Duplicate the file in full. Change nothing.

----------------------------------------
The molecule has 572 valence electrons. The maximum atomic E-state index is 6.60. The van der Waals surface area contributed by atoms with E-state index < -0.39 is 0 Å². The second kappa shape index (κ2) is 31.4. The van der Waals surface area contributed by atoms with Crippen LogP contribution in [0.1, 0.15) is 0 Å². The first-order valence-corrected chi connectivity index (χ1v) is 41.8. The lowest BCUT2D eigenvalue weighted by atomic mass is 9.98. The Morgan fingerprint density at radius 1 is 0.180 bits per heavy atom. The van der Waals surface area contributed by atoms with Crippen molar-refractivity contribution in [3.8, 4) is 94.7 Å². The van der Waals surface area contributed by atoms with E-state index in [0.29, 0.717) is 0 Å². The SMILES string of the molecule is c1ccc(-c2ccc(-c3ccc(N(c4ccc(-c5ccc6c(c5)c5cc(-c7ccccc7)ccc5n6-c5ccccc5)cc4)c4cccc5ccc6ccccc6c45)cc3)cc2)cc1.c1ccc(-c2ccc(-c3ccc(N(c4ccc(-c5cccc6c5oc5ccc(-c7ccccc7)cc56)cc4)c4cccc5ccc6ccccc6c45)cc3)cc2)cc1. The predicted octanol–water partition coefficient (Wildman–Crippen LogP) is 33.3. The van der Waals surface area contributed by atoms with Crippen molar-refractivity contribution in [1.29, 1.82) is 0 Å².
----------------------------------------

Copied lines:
The molecule has 572 valence electrons. The maximum atomic E-state index is 6.60. The van der Waals surface area contributed by atoms with E-state index < -0.39 is 0 Å². The second kappa shape index (κ2) is 31.4. The van der Waals surface area contributed by atoms with Crippen LogP contribution in [0.1, 0.15) is 0 Å². The first-order valence-corrected chi connectivity index (χ1v) is 41.8. The lowest BCUT2D eigenvalue weighted by atomic mass is 9.98. The Morgan fingerprint density at radius 1 is 0.180 bits per heavy atom. The van der Waals surface area contributed by atoms with Crippen molar-refractivity contribution in [3.8, 4) is 94.7 Å². The van der Waals surface area contributed by atoms with E-state index in [0.29, 0.717) is 0 Å². The SMILES string of the molecule is c1ccc(-c2ccc(-c3ccc(N(c4ccc(-c5ccc6c(c5)c5cc(-c7ccccc7)ccc5n6-c5ccccc5)cc4)c4cccc5ccc6ccccc6c45)cc3)cc2)cc1.c1ccc(-c2ccc(-c3ccc(N(c4ccc(-c5cccc6c5oc5ccc(-c7ccccc7)cc56)cc4)c4cccc5ccc6ccccc6c45)cc3)cc2)cc1. The predicted octanol–water partition coefficient (Wildman–Crippen LogP) is 33.3. The van der Waals surface area contributed by atoms with Crippen molar-refractivity contribution in [1.29, 1.82) is 0 Å².